The authors use a logit model to estimate the effect of participating in the NCMS on medical care utilisation and out of pocket payments. The probability of out of pocket payments is modelled using a logit model and the amount paid is modelled using a generalised linear model. Unobserved confounding variables are accounted for using an Instrumental Variables approach. To quote the authors:
Following previous literature on impact evaluation of the NRCMS, insurance availability at the county level is used to derive an instrument for individual enrolment into the NRCMS. This is considered an appropriate IV because it satisfies the two requirements of validity: (1) there is a high correlation between the county NRCMS status and household insurance enrolment status, as shown in Tables 1, 2 where the coefficients of county NRMCS status in the first-stage regression are very large, and as we show later, these pass standard thresholds for detecting weak instruments; (2) the roll-out of the NRCMS across counties and over time can be treated as good as random conditional on community characteristics.
In order to integrate both spatial and temporal data, the authors look at province fixed events and time fixed events. This is able to capture differences between provinces as well as common events which affected all of them in a given year. The adoption of the NCMS by a county is used as an exogenous variable, because it has no effect on individual healthcare utilisation or expenses except through the means of the insurance. A 2-stage linear regression model is then used to evaluate the impact of insurance on the outcomes the authors are interested in, looking at different counties one at a time.
The Long-Term Effects of Expanding Social Insurance
The authors agree with previous studies which showed that there is little impact of this insurance scheme on out-of-pocket payments by patients. However, it was found that there is a marked increase in the use of village primary health centres as well as a reduction in patient load in city hospitals (which, as the authors note, just missed being statistically significant). This tells us that insurance does have the potential to change patterns of healthcare use in rural areas.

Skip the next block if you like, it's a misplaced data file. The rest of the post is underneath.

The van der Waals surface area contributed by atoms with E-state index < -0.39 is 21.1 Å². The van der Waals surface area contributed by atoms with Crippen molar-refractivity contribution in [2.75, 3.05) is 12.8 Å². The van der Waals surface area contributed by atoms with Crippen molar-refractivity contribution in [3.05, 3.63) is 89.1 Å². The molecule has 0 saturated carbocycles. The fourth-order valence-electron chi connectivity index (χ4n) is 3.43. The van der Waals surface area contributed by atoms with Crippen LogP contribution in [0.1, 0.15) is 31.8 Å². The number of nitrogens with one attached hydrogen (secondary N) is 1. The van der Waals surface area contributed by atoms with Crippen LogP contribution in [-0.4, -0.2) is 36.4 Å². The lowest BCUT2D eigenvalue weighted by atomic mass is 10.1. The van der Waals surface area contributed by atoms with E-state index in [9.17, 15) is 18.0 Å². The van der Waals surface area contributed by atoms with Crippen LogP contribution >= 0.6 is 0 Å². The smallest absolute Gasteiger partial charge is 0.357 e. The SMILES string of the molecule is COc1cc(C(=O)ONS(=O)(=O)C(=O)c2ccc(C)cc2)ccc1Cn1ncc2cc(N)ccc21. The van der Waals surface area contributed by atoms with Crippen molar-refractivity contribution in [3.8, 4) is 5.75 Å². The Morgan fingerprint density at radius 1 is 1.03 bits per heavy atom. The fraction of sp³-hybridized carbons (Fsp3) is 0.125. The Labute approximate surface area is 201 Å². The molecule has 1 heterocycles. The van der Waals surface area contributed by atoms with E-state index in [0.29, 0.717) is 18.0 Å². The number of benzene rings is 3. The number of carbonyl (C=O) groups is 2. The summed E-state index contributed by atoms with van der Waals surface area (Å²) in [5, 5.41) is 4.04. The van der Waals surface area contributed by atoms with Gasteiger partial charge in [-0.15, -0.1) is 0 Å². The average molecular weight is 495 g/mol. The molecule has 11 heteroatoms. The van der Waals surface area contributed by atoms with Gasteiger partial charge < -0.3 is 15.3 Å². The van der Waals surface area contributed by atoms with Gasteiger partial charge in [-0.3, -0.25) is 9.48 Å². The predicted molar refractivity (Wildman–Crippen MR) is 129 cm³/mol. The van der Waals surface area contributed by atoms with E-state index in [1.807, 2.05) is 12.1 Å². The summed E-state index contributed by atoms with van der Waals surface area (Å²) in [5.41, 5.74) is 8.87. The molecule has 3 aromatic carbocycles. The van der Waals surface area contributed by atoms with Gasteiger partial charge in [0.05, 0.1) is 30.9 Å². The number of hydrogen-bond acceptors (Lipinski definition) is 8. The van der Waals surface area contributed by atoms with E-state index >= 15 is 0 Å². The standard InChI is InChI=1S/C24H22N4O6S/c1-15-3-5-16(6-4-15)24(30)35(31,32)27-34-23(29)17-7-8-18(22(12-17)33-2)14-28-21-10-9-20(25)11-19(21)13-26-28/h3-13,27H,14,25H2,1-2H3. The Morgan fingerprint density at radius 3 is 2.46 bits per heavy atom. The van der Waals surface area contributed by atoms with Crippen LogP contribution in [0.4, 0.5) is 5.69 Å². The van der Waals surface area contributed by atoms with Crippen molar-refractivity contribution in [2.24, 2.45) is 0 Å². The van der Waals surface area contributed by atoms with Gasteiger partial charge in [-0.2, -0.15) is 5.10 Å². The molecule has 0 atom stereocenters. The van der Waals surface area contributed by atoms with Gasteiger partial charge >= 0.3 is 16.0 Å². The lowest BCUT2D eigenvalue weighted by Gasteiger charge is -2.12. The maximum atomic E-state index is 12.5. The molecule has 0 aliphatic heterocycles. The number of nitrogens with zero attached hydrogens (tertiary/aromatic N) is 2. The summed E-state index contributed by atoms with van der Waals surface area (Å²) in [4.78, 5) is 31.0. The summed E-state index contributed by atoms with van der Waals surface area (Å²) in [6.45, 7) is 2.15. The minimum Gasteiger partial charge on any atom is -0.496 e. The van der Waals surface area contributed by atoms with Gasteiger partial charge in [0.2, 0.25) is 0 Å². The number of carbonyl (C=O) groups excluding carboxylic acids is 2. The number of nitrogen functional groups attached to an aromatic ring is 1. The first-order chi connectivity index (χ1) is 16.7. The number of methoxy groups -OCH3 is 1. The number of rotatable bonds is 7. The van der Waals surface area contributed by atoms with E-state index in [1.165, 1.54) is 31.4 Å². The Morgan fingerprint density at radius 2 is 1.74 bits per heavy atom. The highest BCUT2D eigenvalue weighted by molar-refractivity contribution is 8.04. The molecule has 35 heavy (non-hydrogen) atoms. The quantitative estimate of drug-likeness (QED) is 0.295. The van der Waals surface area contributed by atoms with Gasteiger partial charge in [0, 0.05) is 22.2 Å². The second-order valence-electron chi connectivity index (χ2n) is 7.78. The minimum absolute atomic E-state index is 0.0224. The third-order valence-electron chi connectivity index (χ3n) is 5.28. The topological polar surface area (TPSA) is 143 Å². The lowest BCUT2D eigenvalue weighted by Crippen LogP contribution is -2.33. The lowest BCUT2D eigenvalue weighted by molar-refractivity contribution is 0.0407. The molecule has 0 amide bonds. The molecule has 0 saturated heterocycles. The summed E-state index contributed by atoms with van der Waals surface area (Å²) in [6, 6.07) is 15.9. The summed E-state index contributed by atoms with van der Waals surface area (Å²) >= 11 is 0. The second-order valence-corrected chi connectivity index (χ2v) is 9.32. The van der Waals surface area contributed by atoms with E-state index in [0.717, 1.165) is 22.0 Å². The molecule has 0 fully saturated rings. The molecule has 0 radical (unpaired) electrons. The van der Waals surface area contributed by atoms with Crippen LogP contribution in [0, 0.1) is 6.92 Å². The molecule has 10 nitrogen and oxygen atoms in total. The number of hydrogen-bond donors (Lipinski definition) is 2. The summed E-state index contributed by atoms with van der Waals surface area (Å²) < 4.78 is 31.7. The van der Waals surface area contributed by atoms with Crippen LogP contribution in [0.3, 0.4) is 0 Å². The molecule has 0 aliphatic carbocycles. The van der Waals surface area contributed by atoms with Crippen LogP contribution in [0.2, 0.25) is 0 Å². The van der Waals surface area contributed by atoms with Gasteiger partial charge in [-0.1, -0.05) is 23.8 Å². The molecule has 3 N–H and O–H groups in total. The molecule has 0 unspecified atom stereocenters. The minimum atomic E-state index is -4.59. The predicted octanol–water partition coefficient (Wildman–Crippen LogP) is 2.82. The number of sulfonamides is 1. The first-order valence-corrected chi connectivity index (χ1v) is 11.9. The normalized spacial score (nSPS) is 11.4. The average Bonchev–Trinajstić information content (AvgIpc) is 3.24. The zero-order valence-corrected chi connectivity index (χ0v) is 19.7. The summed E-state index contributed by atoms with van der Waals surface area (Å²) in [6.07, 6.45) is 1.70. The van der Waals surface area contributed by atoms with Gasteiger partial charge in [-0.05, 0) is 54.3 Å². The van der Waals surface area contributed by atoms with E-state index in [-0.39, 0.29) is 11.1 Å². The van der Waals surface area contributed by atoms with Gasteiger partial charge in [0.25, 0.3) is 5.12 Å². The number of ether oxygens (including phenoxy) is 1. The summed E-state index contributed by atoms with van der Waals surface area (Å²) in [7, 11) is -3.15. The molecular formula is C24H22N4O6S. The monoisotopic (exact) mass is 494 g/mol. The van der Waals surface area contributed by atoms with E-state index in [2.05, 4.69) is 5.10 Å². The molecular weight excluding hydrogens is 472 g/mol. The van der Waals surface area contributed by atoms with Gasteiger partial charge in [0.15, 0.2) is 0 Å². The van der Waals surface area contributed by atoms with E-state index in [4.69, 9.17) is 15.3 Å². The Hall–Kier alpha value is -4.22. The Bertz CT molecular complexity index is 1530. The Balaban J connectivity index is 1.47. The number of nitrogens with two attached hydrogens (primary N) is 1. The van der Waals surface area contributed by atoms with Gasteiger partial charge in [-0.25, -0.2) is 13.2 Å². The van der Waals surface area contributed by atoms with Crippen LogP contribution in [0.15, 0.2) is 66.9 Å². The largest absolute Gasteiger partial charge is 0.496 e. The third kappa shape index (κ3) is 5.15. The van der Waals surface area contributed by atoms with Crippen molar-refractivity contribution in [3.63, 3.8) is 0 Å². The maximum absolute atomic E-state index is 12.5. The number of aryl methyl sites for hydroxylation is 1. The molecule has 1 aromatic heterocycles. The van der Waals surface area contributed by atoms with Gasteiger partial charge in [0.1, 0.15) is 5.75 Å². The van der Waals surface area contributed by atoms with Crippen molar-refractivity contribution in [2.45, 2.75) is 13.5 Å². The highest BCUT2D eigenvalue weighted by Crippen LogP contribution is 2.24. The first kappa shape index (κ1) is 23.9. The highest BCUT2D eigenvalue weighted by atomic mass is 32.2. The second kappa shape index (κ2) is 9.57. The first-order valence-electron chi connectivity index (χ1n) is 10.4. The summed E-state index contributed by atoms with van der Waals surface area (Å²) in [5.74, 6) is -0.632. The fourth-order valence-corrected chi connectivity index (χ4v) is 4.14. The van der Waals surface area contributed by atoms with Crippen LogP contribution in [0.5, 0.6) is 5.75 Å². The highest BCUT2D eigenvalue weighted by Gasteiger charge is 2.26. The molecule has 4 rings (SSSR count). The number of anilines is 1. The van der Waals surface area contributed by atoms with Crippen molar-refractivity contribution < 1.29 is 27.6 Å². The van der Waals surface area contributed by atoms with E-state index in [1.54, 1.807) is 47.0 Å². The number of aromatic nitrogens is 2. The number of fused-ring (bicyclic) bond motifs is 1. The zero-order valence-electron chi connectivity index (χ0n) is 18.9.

A more nuanced look at the results shows that the reduction in patient load at city hospitals tends to be driven by rich households, whose members actually had the option of going to city hospitals in the absence of insurance. These patients now seem to go towards township health centres, which are secondary-care centres. Poorer patients are the ones who seem to go towards primary care centres in villages through the NCMS. The authors also show that there is a reduction in out of pocket payments for poor households (though it is judged to be insignificant), and that people from more deprived provinces in the west seem to utilise village clinics more than those from richer provinces in the east.
While the results of this paper are in line with results from previous studies, it was found that aggregate results tend to mask effects on different slivers of the population. NCMS may have contributed towards correcting distortions int he rural healthcare system by directing people towards primary rural healthcare systems and reducing the usage of specialty tertiary care centres. However, it is not possible to verify whether this is happening due to the relative poverty of those who go to village clinics or due to an increase in quality among them. A clue that it may be the former comes from the fact that richer people tend to still go towards township secondary health centres, which seems to suggest that they are unwilling to compromise on the quality of healthcare.
It was also seen that the probability of incurring out of pocket payments did not go down as a result of this scheme. This may be because inpatient care, which is much more expensive than outpatient care, is only provided in tertiary hospitals, and thus the reimbursements provided by this scheme might be very low.
While the scheme has had an effect on reducing the number of people going for informal medical care to traditional doctors or self-medicating, it has not been a universal success in reducing out of pocket costs or changing healthcare utilisation. This, and the other results presented above may be of use in implementing policies in developing countries such as India:
- In order to keep reimbursement costs manageable, it is recommended to keep a tiered reimbursement structure which incentivises visiting primary health centres over tertiary care hospitals in order to reduce congestion at the latter
- Inpatient care needs to be subsidised in order to reduce average out of pocket payments
- Quality of healthcare at primary care centres needs to be increased in order to make sure that people continue visiting them and that the policy actually has a positive effect